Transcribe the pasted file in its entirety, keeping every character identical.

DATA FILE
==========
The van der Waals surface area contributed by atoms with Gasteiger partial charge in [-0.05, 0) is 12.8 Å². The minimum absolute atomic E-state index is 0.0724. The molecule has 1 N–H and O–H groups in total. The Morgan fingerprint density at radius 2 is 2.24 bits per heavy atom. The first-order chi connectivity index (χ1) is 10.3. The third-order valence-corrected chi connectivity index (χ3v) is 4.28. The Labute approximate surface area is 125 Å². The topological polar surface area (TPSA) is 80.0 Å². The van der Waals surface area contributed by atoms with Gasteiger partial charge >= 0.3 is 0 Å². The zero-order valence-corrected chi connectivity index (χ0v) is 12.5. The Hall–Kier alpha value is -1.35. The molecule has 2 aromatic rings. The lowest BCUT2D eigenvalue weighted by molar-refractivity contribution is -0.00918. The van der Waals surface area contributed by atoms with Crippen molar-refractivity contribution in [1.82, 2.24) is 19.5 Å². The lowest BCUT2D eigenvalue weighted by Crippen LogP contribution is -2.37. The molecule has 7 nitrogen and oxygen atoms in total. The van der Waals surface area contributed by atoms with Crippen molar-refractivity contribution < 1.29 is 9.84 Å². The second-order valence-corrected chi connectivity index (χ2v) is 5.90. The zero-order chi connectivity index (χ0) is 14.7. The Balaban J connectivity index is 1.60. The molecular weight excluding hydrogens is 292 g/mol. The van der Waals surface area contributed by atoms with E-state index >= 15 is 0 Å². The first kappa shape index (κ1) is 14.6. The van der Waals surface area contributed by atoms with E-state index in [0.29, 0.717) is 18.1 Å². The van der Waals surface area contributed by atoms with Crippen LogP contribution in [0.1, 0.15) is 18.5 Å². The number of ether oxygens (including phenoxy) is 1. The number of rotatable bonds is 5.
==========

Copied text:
The van der Waals surface area contributed by atoms with Gasteiger partial charge in [-0.05, 0) is 12.8 Å². The minimum absolute atomic E-state index is 0.0724. The molecule has 1 N–H and O–H groups in total. The Morgan fingerprint density at radius 2 is 2.24 bits per heavy atom. The first-order chi connectivity index (χ1) is 10.3. The third-order valence-corrected chi connectivity index (χ3v) is 4.28. The Labute approximate surface area is 125 Å². The topological polar surface area (TPSA) is 80.0 Å². The van der Waals surface area contributed by atoms with Gasteiger partial charge >= 0.3 is 0 Å². The zero-order valence-corrected chi connectivity index (χ0v) is 12.5. The Hall–Kier alpha value is -1.35. The molecule has 2 aromatic rings. The lowest BCUT2D eigenvalue weighted by molar-refractivity contribution is -0.00918. The van der Waals surface area contributed by atoms with Crippen molar-refractivity contribution in [1.82, 2.24) is 19.5 Å². The lowest BCUT2D eigenvalue weighted by Crippen LogP contribution is -2.37. The molecule has 7 nitrogen and oxygen atoms in total. The van der Waals surface area contributed by atoms with Crippen molar-refractivity contribution < 1.29 is 9.84 Å². The second-order valence-corrected chi connectivity index (χ2v) is 5.90. The zero-order chi connectivity index (χ0) is 14.7. The Balaban J connectivity index is 1.60. The molecular weight excluding hydrogens is 292 g/mol. The van der Waals surface area contributed by atoms with E-state index >= 15 is 0 Å². The first kappa shape index (κ1) is 14.6. The van der Waals surface area contributed by atoms with E-state index in [0.29, 0.717) is 18.1 Å². The van der Waals surface area contributed by atoms with Crippen LogP contribution in [0.1, 0.15) is 18.5 Å². The number of ether oxygens (including phenoxy) is 1. The number of rotatable bonds is 5.